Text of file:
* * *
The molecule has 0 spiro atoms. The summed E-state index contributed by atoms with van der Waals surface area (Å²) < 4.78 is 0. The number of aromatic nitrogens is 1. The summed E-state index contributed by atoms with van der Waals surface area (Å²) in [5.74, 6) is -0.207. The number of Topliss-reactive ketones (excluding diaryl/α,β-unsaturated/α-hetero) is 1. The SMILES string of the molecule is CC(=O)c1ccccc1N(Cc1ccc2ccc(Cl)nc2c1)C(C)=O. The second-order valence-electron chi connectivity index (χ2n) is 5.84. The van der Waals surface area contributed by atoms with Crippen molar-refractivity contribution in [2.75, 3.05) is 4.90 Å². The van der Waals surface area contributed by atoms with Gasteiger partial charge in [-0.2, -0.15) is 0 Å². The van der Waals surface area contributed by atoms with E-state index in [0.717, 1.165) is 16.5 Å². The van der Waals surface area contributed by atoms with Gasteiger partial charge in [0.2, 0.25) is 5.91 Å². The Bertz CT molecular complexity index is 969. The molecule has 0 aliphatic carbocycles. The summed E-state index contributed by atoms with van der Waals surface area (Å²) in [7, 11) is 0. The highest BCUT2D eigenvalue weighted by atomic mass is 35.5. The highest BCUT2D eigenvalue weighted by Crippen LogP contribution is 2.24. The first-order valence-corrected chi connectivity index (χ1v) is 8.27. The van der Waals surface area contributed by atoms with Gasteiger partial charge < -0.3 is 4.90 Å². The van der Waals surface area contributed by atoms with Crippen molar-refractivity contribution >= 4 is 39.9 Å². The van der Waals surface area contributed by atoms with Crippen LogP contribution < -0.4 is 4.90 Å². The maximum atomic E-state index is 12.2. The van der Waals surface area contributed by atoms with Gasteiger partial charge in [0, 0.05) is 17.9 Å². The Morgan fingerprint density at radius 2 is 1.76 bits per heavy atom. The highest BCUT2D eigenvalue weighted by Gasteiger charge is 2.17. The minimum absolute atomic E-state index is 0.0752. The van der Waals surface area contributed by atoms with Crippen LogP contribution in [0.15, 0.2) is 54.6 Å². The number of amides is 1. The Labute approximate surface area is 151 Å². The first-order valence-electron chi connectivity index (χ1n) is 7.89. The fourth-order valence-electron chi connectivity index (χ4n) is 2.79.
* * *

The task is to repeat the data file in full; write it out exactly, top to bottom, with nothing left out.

The molecule has 0 spiro atoms. The summed E-state index contributed by atoms with van der Waals surface area (Å²) < 4.78 is 0. The number of aromatic nitrogens is 1. The summed E-state index contributed by atoms with van der Waals surface area (Å²) in [5.74, 6) is -0.207. The number of Topliss-reactive ketones (excluding diaryl/α,β-unsaturated/α-hetero) is 1. The SMILES string of the molecule is CC(=O)c1ccccc1N(Cc1ccc2ccc(Cl)nc2c1)C(C)=O. The second-order valence-electron chi connectivity index (χ2n) is 5.84. The van der Waals surface area contributed by atoms with Crippen molar-refractivity contribution in [2.75, 3.05) is 4.90 Å². The van der Waals surface area contributed by atoms with Gasteiger partial charge in [-0.2, -0.15) is 0 Å². The van der Waals surface area contributed by atoms with E-state index in [0.717, 1.165) is 16.5 Å². The van der Waals surface area contributed by atoms with Gasteiger partial charge in [0.2, 0.25) is 5.91 Å². The Bertz CT molecular complexity index is 969. The molecule has 0 aliphatic carbocycles. The summed E-state index contributed by atoms with van der Waals surface area (Å²) in [7, 11) is 0. The highest BCUT2D eigenvalue weighted by atomic mass is 35.5. The highest BCUT2D eigenvalue weighted by Crippen LogP contribution is 2.24. The first-order valence-corrected chi connectivity index (χ1v) is 8.27. The van der Waals surface area contributed by atoms with Gasteiger partial charge < -0.3 is 4.90 Å². The van der Waals surface area contributed by atoms with Crippen molar-refractivity contribution >= 4 is 39.9 Å². The van der Waals surface area contributed by atoms with Crippen LogP contribution < -0.4 is 4.90 Å². The maximum atomic E-state index is 12.2. The van der Waals surface area contributed by atoms with Gasteiger partial charge in [0, 0.05) is 17.9 Å². The Morgan fingerprint density at radius 2 is 1.76 bits per heavy atom. The highest BCUT2D eigenvalue weighted by Gasteiger charge is 2.17. The minimum absolute atomic E-state index is 0.0752. The van der Waals surface area contributed by atoms with Crippen LogP contribution in [0.15, 0.2) is 54.6 Å². The number of amides is 1. The Labute approximate surface area is 151 Å². The first-order valence-electron chi connectivity index (χ1n) is 7.89. The fourth-order valence-electron chi connectivity index (χ4n) is 2.79.